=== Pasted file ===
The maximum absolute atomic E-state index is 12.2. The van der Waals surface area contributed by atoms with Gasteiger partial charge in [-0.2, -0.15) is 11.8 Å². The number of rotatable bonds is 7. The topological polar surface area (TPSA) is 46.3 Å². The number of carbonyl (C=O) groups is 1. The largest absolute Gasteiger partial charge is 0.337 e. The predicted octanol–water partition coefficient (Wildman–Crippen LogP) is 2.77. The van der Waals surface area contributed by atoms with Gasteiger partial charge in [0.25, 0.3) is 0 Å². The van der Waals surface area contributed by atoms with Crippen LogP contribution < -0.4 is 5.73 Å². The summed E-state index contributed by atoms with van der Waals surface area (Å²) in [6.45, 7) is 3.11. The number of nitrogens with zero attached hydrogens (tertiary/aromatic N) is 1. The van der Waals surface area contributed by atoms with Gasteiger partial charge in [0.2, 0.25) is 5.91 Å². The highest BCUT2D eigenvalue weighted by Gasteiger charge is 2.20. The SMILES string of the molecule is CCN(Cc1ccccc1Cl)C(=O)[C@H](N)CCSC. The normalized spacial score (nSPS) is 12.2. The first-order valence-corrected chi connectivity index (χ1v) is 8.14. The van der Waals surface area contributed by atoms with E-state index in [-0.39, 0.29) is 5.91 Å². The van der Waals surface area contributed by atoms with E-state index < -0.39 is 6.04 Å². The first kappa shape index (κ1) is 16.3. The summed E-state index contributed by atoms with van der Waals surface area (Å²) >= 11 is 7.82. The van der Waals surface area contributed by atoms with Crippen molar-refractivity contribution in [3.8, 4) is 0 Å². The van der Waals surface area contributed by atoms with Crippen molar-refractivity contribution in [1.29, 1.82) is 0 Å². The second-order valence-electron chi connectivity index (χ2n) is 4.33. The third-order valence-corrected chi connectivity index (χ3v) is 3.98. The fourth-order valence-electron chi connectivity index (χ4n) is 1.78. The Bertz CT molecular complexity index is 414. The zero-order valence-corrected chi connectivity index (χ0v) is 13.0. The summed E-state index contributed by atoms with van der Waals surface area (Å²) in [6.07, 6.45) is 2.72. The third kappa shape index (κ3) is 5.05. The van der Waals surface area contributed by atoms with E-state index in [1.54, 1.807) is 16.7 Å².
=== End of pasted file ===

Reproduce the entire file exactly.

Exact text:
The maximum absolute atomic E-state index is 12.2. The van der Waals surface area contributed by atoms with Gasteiger partial charge in [-0.2, -0.15) is 11.8 Å². The number of rotatable bonds is 7. The topological polar surface area (TPSA) is 46.3 Å². The number of carbonyl (C=O) groups is 1. The largest absolute Gasteiger partial charge is 0.337 e. The predicted octanol–water partition coefficient (Wildman–Crippen LogP) is 2.77. The van der Waals surface area contributed by atoms with Gasteiger partial charge in [0.25, 0.3) is 0 Å². The van der Waals surface area contributed by atoms with Crippen LogP contribution < -0.4 is 5.73 Å². The summed E-state index contributed by atoms with van der Waals surface area (Å²) in [6.45, 7) is 3.11. The number of nitrogens with zero attached hydrogens (tertiary/aromatic N) is 1. The van der Waals surface area contributed by atoms with Gasteiger partial charge in [0.2, 0.25) is 5.91 Å². The highest BCUT2D eigenvalue weighted by Gasteiger charge is 2.20. The SMILES string of the molecule is CCN(Cc1ccccc1Cl)C(=O)[C@H](N)CCSC. The normalized spacial score (nSPS) is 12.2. The first-order valence-corrected chi connectivity index (χ1v) is 8.14. The van der Waals surface area contributed by atoms with E-state index in [-0.39, 0.29) is 5.91 Å². The van der Waals surface area contributed by atoms with E-state index < -0.39 is 6.04 Å². The first kappa shape index (κ1) is 16.3. The summed E-state index contributed by atoms with van der Waals surface area (Å²) >= 11 is 7.82. The van der Waals surface area contributed by atoms with Crippen molar-refractivity contribution in [3.8, 4) is 0 Å². The van der Waals surface area contributed by atoms with Crippen molar-refractivity contribution in [1.29, 1.82) is 0 Å². The second-order valence-electron chi connectivity index (χ2n) is 4.33. The third-order valence-corrected chi connectivity index (χ3v) is 3.98. The fourth-order valence-electron chi connectivity index (χ4n) is 1.78. The Bertz CT molecular complexity index is 414. The zero-order valence-corrected chi connectivity index (χ0v) is 13.0. The summed E-state index contributed by atoms with van der Waals surface area (Å²) in [6.07, 6.45) is 2.72. The third kappa shape index (κ3) is 5.05. The van der Waals surface area contributed by atoms with E-state index in [1.54, 1.807) is 16.7 Å².